If you are a migrant in Greece you probably know quite well already how difficult life is in this country for those not born here. You know that even if one reaches the borders of Europe – and escapes the poverty and war stoked in Asia and Africa by small and large bosses – one must risk his or her own life. You also know already that those who do eventually find themselves in Europe are not treated by the state and its governments as people in need, but rather are stacked into camps and prisons, without food, medicine, heating, education, and the freedom to go where they want.

But even those who manage to avoid or leave the camps and prisons are living in a state of fear. They worry constantly about their papers, and do not know when the police might stop them on the street to search them – and possibly beat, arrest, and deport them. When they manage to find work they perform the most difficult jobs without insurance and for far less money than other people. They are often confronted with the murderous sentiments of fascists and racists. Their children are not treated as equal to other children in school. They have no security and none of the rights that every living being should have.

The policies of the state – of all capitalistic states – as exercised against migrants are part of the more general attack against all those belonging to the oppressed classes. Because even those born here -or who have been in this country for many years – are experiencing an increasingly suffocating reality. They find it difficult to survive in the conditions that bosses and the state are “offering.” They are paid less and less every day for their work, expensive rents drive them away from their neighborhoods, and they are continuously confronted by police whenever they attempt to self-organize in an effort to pursue better living conditions and more freedoms. They feel increasingly that they have no control over their lives.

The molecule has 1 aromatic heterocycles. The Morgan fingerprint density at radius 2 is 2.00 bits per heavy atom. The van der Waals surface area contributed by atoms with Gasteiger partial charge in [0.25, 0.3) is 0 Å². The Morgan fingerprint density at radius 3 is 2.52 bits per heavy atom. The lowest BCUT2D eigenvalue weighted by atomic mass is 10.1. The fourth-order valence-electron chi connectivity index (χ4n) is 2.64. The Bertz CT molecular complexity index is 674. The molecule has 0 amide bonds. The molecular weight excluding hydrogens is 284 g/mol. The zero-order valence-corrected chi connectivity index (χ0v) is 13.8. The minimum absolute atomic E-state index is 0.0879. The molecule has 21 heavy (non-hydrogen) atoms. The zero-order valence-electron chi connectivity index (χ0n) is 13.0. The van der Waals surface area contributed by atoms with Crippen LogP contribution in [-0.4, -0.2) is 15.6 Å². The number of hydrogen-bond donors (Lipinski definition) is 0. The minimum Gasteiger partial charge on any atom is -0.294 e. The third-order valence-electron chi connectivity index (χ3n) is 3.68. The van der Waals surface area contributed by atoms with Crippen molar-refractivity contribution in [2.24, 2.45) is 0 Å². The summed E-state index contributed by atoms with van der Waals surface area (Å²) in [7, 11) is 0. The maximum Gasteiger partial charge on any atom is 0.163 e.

Recently, the New Democracy government, continuing the work of the previous Syriza government, decided to forcibly close many buildings in the neighborhood of Exarcheia in which mainly migrants lived. Although the buildings were vacant for years and had been serving no one, the state with its cops evicted them, judging that anyone who wanted to organize, fight, and solve his or her housing problem was a threat to “national security” and to the bosses. They transferred the residents to concentration camps and prisons, and expelled their children from schools in the area. In order to prevent people from returning to these homes, they have filled all the streets of the neighborhood with armed policemen trying to intimidate both locals and immigrants still living in the area.

We all face the same obstacles, as workers, unemployed, locals, and migrants from all countries, with or without papers. We want to put an end to the aggressive strategies of the state aimed against us all. We want to organize and act outside of the channels of political parties and vested interests. We want to defend squats and all the places where people meet, find collective solutions to their problems, and fight. We want to put an end to the repression before all the neighborhoods are filled with police and military. Migrants who are locked up in horrible camps such as Moria, Samos, and Amygdaleza are already revolting. In these fights they will find us by their side. The answer to all that is happening must be given by all of us collectively, as only in this way can we halt the fear and take power into our own hands, only in this way can we resist.